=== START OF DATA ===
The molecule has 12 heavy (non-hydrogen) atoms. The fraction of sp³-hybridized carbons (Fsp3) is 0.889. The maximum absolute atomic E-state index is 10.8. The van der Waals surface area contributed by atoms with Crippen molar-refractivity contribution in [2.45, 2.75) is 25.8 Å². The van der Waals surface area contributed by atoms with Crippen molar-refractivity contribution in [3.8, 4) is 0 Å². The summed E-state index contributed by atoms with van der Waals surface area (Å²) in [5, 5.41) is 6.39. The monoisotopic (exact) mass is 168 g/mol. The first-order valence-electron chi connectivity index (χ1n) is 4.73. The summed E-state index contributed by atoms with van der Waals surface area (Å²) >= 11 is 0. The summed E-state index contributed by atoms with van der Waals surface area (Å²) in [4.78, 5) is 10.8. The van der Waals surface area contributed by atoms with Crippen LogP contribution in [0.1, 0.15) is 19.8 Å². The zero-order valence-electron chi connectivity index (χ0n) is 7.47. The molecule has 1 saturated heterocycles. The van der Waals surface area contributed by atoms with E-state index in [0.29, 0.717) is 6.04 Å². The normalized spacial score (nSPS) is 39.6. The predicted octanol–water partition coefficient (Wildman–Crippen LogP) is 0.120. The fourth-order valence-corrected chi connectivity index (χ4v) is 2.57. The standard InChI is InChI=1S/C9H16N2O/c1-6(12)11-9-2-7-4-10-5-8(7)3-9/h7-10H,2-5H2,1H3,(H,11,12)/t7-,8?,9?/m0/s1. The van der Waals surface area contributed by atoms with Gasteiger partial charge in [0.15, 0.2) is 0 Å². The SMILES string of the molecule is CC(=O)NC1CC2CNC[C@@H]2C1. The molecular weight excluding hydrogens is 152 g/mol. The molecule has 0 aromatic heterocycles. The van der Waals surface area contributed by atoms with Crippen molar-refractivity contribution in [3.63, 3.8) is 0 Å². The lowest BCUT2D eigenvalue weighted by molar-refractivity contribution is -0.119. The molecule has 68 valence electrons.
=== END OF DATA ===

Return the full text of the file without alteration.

The molecule has 12 heavy (non-hydrogen) atoms. The fraction of sp³-hybridized carbons (Fsp3) is 0.889. The maximum absolute atomic E-state index is 10.8. The van der Waals surface area contributed by atoms with Crippen molar-refractivity contribution in [2.45, 2.75) is 25.8 Å². The van der Waals surface area contributed by atoms with Crippen molar-refractivity contribution in [3.8, 4) is 0 Å². The summed E-state index contributed by atoms with van der Waals surface area (Å²) in [5, 5.41) is 6.39. The monoisotopic (exact) mass is 168 g/mol. The first-order valence-electron chi connectivity index (χ1n) is 4.73. The summed E-state index contributed by atoms with van der Waals surface area (Å²) >= 11 is 0. The summed E-state index contributed by atoms with van der Waals surface area (Å²) in [4.78, 5) is 10.8. The van der Waals surface area contributed by atoms with Crippen LogP contribution in [0.1, 0.15) is 19.8 Å². The zero-order valence-electron chi connectivity index (χ0n) is 7.47. The molecule has 1 saturated heterocycles. The van der Waals surface area contributed by atoms with E-state index in [0.29, 0.717) is 6.04 Å². The normalized spacial score (nSPS) is 39.6. The predicted octanol–water partition coefficient (Wildman–Crippen LogP) is 0.120. The fourth-order valence-corrected chi connectivity index (χ4v) is 2.57. The standard InChI is InChI=1S/C9H16N2O/c1-6(12)11-9-2-7-4-10-5-8(7)3-9/h7-10H,2-5H2,1H3,(H,11,12)/t7-,8?,9?/m0/s1. The van der Waals surface area contributed by atoms with Gasteiger partial charge in [0.15, 0.2) is 0 Å². The SMILES string of the molecule is CC(=O)NC1CC2CNC[C@@H]2C1. The molecular weight excluding hydrogens is 152 g/mol. The molecule has 0 aromatic heterocycles. The van der Waals surface area contributed by atoms with Crippen molar-refractivity contribution in [3.63, 3.8) is 0 Å². The lowest BCUT2D eigenvalue weighted by molar-refractivity contribution is -0.119. The molecule has 68 valence electrons.